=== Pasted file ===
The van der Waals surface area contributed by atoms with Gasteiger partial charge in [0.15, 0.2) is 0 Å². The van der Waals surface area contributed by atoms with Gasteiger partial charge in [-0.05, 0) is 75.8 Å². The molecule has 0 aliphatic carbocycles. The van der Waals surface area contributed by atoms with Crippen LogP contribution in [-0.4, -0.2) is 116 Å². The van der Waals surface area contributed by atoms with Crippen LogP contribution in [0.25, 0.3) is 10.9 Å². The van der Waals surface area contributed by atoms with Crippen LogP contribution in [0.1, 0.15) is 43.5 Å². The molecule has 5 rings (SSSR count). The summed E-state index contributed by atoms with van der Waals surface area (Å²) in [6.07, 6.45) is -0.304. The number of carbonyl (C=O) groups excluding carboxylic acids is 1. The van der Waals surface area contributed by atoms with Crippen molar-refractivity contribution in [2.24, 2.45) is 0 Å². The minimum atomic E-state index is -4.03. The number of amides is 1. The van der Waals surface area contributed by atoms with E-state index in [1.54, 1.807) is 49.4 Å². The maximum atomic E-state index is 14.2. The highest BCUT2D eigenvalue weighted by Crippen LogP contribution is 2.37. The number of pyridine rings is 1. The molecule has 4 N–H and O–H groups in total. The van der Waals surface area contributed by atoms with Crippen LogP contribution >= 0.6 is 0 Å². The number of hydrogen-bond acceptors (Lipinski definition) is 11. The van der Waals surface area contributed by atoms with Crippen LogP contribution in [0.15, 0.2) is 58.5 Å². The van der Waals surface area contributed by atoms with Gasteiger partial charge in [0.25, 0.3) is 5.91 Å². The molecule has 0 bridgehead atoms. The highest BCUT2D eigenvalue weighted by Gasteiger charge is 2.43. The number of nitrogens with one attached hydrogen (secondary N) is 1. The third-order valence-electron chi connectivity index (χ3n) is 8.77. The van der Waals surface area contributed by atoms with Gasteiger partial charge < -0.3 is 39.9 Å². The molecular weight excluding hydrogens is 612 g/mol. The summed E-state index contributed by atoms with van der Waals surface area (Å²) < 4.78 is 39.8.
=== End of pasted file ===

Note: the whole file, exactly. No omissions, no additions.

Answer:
The van der Waals surface area contributed by atoms with Gasteiger partial charge in [0.15, 0.2) is 0 Å². The van der Waals surface area contributed by atoms with Gasteiger partial charge in [-0.05, 0) is 75.8 Å². The molecule has 0 aliphatic carbocycles. The van der Waals surface area contributed by atoms with Crippen LogP contribution in [-0.4, -0.2) is 116 Å². The van der Waals surface area contributed by atoms with Crippen LogP contribution in [0.25, 0.3) is 10.9 Å². The van der Waals surface area contributed by atoms with Crippen LogP contribution in [0.1, 0.15) is 43.5 Å². The molecule has 5 rings (SSSR count). The summed E-state index contributed by atoms with van der Waals surface area (Å²) in [6.07, 6.45) is -0.304. The number of carbonyl (C=O) groups excluding carboxylic acids is 1. The van der Waals surface area contributed by atoms with Crippen molar-refractivity contribution in [2.24, 2.45) is 0 Å². The minimum atomic E-state index is -4.03. The number of amides is 1. The van der Waals surface area contributed by atoms with E-state index in [1.54, 1.807) is 49.4 Å². The maximum atomic E-state index is 14.2. The highest BCUT2D eigenvalue weighted by Crippen LogP contribution is 2.37. The number of pyridine rings is 1. The molecule has 4 N–H and O–H groups in total. The van der Waals surface area contributed by atoms with Crippen LogP contribution >= 0.6 is 0 Å². The number of hydrogen-bond acceptors (Lipinski definition) is 11. The van der Waals surface area contributed by atoms with Crippen LogP contribution in [0.15, 0.2) is 58.5 Å². The van der Waals surface area contributed by atoms with Gasteiger partial charge in [0.25, 0.3) is 5.91 Å². The molecule has 0 bridgehead atoms. The highest BCUT2D eigenvalue weighted by Gasteiger charge is 2.43. The number of nitrogens with one attached hydrogen (secondary N) is 1. The third-order valence-electron chi connectivity index (χ3n) is 8.77. The van der Waals surface area contributed by atoms with Gasteiger partial charge < -0.3 is 39.9 Å². The molecular weight excluding hydrogens is 612 g/mol. The summed E-state index contributed by atoms with van der Waals surface area (Å²) < 4.78 is 39.8.